We handgun hunters have it
really, really good these days. Not only do we have more choices in terms of
guns available today, and more cartridges tailored for handgun hunting, but also
the excellent selection of commercially available bullets out there, more than
ever tailored for the handgun hunter. More commercial cast bullets are out there
for those who want to shoot cast bullets, but don’t cast their own. All of these
commercial cast bullets are solids designed for deep penetration, nobody is
marketing commercial cast hollow point (HP) bullets that I am aware of.
For the handgun
hunter who does cast their own bullets, there is an excellent selection of mould
designs available from Lyman, RCBS, Lee, Rapine, NEI, LBT, Cast Performance,
Hoch, and more. These mould-makers have a multitude of styles that can cater to
virtually any application, need or personal taste.
If, however, you can’t scratch your particular itch with the offerings
from those mould-makers, and you want/need to design your own mould, you can go
to Mountain Molds website and play
with Dan’s online spreadsheet design tool, and chances are you’ll be able to use
his tools to draw up something that will tickle your fancy (as long as it’s not
a HP mould, Dan doesn‘t do HP moulds).
If you’re specifically looking for a HP mould, then you can either
shop around at gun shows and try to find what you’re looking for (good luck!),
or shop the online auction houses, where HP moulds tend to command premium
prices lately. A faster (and commonly less expensive) way is to buy the standard
mould and then have it converted to drop HP bullets. Several machinists offer
this service. One that I have had very good experience with has been Erik Ohlen
over at Hollow Point Bullet Mold
Service or email
firstname.lastname@example.org, (541) 738-2479). If you can find the
base mould to work from, Erik can probably make what you want (within reason).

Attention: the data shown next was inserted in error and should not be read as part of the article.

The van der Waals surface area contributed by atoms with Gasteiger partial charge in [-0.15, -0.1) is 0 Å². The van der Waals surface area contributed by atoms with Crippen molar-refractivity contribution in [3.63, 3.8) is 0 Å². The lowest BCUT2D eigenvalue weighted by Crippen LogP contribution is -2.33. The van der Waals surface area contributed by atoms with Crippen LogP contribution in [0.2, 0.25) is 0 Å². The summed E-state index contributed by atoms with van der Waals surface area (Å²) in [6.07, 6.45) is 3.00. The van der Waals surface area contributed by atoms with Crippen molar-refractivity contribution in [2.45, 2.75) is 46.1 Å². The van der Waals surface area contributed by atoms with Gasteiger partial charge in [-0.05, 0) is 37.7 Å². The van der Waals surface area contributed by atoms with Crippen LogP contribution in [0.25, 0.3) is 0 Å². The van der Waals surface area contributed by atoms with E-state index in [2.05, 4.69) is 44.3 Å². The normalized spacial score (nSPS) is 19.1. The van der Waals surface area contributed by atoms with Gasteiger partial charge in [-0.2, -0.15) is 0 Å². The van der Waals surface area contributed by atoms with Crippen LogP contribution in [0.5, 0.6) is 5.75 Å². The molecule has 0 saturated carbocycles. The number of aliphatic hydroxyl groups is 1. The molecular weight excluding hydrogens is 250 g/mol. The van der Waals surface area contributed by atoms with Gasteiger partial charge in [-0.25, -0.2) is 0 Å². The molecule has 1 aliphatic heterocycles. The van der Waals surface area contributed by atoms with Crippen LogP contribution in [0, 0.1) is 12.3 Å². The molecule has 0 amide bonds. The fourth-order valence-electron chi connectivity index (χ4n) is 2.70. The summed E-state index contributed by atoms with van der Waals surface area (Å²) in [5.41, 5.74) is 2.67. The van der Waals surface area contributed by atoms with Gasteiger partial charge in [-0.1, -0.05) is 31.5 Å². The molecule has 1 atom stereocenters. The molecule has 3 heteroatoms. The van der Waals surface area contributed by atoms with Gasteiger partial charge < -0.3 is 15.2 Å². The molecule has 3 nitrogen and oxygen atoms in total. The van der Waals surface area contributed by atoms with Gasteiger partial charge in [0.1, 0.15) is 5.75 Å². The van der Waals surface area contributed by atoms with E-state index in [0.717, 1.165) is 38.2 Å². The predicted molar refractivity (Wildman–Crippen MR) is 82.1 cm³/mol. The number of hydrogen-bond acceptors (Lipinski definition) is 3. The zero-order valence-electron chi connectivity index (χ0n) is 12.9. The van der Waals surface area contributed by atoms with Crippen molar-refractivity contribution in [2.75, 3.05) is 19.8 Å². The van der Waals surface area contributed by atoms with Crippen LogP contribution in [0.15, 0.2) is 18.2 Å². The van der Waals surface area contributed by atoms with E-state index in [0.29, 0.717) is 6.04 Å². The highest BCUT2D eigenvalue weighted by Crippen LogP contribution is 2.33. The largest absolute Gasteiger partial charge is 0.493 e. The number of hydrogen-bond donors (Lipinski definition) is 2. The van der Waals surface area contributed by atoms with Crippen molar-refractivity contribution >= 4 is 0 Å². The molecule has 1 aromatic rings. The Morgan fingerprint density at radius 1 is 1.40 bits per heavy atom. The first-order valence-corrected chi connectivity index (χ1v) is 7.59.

Erik offers not only the traditional HP pin design (i.e. a single cavity mould
with a removable HP pin), but also the much faster casting Cramer-style
multi-cavity HP design. My experience has been that I can generally cast 5 or 6
HPs a minute with a Cramer-style 2-cavity mould. I really like this mould
But is anybody making HP moulds from scratch? Very few people that I
am aware of. In fact, I know of only two. One is Bruce Brandt at BRP LLC,
667-2427). Bruce has a 4-page list of bullet designs he makes, and most of these
are available in HP form. Bruce made me a single cavity 358627 HP mould for my
Ruger .357 Maximum, that I really like.
The other person currently making HP moulds from the ground up will be
the focus of the rest of this article for the simple reason that the mould he
sent me is, quite simply, the most beautiful mould I have ever had the pleasure
of casting with.
I have never met Miha Prevec (MP
Molds) in person. The fact that he lives in Slovenia, and I live in the
Pacific Northwest of the US probably has something to do with that. I originally
became aware of him, and his work, through the “Cast
Boolits” online discussion board (just for the record, I generally don’t
care for the affectation of intentional “cutsie-pie” misspellings -- I don’t dot
my i’s with little hearts or flowers, and I don’t replace syllables with numbers
-- but in this case I tolerate it for two simple reasons, 1) it helps to
identify a unique place online, and 2) there is a large and very knowledgeable
community gathered there, and the knowledge is worth putting up with a little